The inter-subjective body

Natalie Julia Garrett Brown

    Research output: Chapter in Book/Report/Conference proceedingChapter

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    The inter-subjective body or emergent body can be positioned as a further expression of the Ecological Body in that it resonates with notions of the body as in flux and co–created in relationship with the environment. Specific to the inter-subjective body is an interest in the inter-relationship between bodies and specifically between dancers, and dancers and audience. This focus thus brings a particular interest in corporeal exchange and the related ethical and political significances of subjectivity as co-created. In particular notions of a Somatic mode of attention or ‘being with’ will be explored as will touch as communication, movement as a perceptual field and kinaesthetic empathy. Theoretically this lens is informed by Deleuze and Corporeal Feminism, In doing so an affinity is proposed between Deleuzian inflected corporeal Feminism principally through the work of Rosi Braidotti,and Elizabeth Grosz, and somatic informed movement practice. Both, it is suggested offer a critique of the “mind/body” dualism implicit within humanist understandings of subjectivity. Accordingly each can be argued to re-cast subjectivity as an always-embodied activity, an inter-corporeal exchange between “self”, recast as shifting and multiple, and “otherness”. Case studies drawn from creative dance practice informed by a range of Somatic practices including the Alexander Technique, FeldenKrais and Body-Mind Centering will be drawn upon to illuminate this lens.
    Original languageEnglish
    Title of host publicationBody and performance
    EditorsSandra Reeve
    Place of PublicationAxminster, UK
    PublisherTriarchy Press
    ISBN (Print)978-1-908009-32-6
    Publication statusPublished - 2012

    Bibliographical note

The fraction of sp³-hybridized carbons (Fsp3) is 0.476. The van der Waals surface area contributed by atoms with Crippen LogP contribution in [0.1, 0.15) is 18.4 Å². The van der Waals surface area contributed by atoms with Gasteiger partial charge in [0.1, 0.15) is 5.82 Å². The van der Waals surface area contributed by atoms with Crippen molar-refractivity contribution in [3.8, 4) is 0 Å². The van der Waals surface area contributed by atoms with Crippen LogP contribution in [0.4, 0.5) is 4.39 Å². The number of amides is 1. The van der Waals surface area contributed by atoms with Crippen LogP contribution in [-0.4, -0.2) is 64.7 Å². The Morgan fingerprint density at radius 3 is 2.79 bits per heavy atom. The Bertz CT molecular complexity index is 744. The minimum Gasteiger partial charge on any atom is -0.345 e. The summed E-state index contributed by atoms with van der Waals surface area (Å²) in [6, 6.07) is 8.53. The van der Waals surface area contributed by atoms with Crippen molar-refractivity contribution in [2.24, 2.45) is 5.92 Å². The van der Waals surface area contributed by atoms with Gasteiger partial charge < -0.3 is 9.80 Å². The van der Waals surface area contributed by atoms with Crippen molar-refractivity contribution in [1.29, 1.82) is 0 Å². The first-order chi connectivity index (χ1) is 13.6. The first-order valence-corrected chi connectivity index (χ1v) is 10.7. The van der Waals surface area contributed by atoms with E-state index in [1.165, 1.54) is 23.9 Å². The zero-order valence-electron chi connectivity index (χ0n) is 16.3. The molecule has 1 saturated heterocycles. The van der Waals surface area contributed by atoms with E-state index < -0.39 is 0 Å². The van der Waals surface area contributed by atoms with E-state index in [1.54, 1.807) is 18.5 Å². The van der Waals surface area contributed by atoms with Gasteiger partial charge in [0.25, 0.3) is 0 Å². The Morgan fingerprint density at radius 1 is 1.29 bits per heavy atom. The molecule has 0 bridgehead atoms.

Author's note: This contribution to the second edition book builds upon the doctorate research of Garrett Brown and develops or re-frames current discourses on the body in performance. This work has elicited an invitation in 2008 for Garrett Brown as a guest speaker and teacher as part of a public seminar series Perforum at Cork University, at which the paper Presence and Embodiment; Critiquing the Ocular in Performance Writing was delivered. The ideas and propositions underpinning this chapter have been referenced by peers in recent publications such as Wood, B. (2012) Coming to our senses: Perceptual performance and fields of intensities, Journal of Dance & Somatic Practices, Volume 3.1 & 3.2, May 2012 and have contributed to the founding of the of Journal for Dance and Somatic Practices and biannual international conference event for Dance and Somatic Practices Aspects of the work spoken to in this chapter have been accepted into the Alexander Technique and the Performing Arts Conference at Melbourne University, School of Performing Arts, Victorian College of Arts, Australia. A paper presentation - Collaborative teaching in the dance studio; facilitating self agency and reflexivity through group learning in the Alexander Technique will be presented in collaboration with Jane Toms, certified Alexander Technique teacher and faculty member at Coventry University. The ideas represented in this chapter have also led to the preliminary meetings, planning and conception of a network group – Writing Practice <> Practicing Writing which focuses on an exchange between Irish and UK based theatre and dance practitioners exploring the application of somatic practices applied to performance (dance & theatre). Collaborators include Dr Rosin O’ Gorman, Drama & Theatre Studies, Cork University, Dr Jenny Roache, Irish World Academy of Music and Dance, Limerick University and Dr Emma Meehan, Dance Ireland, Dublin. The network is designed to critically engage with somatically informed performance, methods of writing from and about practice and approaches to making which are sympathetic to notions of corporeality and feminist conceptions of the performance body. In particular the cultural inscriptions, readings and contexts of the performing body within and across the UK and Ireland form a focus for the initial artistic research for the group.


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